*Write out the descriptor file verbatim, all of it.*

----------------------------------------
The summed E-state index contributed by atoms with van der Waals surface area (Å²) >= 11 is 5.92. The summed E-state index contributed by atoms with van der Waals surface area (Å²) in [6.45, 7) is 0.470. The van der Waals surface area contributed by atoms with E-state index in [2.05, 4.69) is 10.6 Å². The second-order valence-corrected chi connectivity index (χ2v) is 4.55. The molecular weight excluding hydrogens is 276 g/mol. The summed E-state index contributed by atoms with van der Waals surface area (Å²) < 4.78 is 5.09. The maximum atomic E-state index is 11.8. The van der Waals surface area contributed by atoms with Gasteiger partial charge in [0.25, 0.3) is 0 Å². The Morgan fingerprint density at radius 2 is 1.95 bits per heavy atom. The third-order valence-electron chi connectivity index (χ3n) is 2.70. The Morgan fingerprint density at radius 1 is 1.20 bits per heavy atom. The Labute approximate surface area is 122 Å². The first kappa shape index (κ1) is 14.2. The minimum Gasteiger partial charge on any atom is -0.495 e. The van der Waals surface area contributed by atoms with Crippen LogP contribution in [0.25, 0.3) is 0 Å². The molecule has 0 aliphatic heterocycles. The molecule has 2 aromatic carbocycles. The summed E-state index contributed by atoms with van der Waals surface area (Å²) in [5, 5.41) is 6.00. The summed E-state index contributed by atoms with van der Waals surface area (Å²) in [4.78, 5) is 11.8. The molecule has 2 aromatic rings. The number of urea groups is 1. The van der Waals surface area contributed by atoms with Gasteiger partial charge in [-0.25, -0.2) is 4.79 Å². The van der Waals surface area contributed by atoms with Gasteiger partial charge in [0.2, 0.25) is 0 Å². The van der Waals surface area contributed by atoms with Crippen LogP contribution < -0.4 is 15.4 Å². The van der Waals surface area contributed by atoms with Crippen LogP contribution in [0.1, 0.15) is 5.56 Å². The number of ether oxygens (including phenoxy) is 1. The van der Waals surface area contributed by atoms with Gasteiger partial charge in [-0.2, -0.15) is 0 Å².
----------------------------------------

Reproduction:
The summed E-state index contributed by atoms with van der Waals surface area (Å²) >= 11 is 5.92. The summed E-state index contributed by atoms with van der Waals surface area (Å²) in [6.45, 7) is 0.470. The van der Waals surface area contributed by atoms with E-state index in [2.05, 4.69) is 10.6 Å². The second-order valence-corrected chi connectivity index (χ2v) is 4.55. The molecular weight excluding hydrogens is 276 g/mol. The summed E-state index contributed by atoms with van der Waals surface area (Å²) < 4.78 is 5.09. The maximum atomic E-state index is 11.8. The van der Waals surface area contributed by atoms with Gasteiger partial charge in [0.25, 0.3) is 0 Å². The Morgan fingerprint density at radius 2 is 1.95 bits per heavy atom. The third-order valence-electron chi connectivity index (χ3n) is 2.70. The Morgan fingerprint density at radius 1 is 1.20 bits per heavy atom. The Labute approximate surface area is 122 Å². The first kappa shape index (κ1) is 14.2. The minimum Gasteiger partial charge on any atom is -0.495 e. The van der Waals surface area contributed by atoms with Crippen LogP contribution in [0.25, 0.3) is 0 Å². The molecule has 0 aliphatic heterocycles. The molecule has 2 aromatic carbocycles. The summed E-state index contributed by atoms with van der Waals surface area (Å²) in [5, 5.41) is 6.00. The summed E-state index contributed by atoms with van der Waals surface area (Å²) in [4.78, 5) is 11.8. The molecule has 2 aromatic rings. The number of urea groups is 1. The van der Waals surface area contributed by atoms with Gasteiger partial charge in [-0.25, -0.2) is 4.79 Å². The van der Waals surface area contributed by atoms with Gasteiger partial charge in [0.2, 0.25) is 0 Å². The van der Waals surface area contributed by atoms with Crippen LogP contribution < -0.4 is 15.4 Å². The van der Waals surface area contributed by atoms with Crippen LogP contribution in [0.1, 0.15) is 5.56 Å². The number of ether oxygens (including phenoxy) is 1. The van der Waals surface area contributed by atoms with Gasteiger partial charge in [-0.2, -0.15) is 0 Å².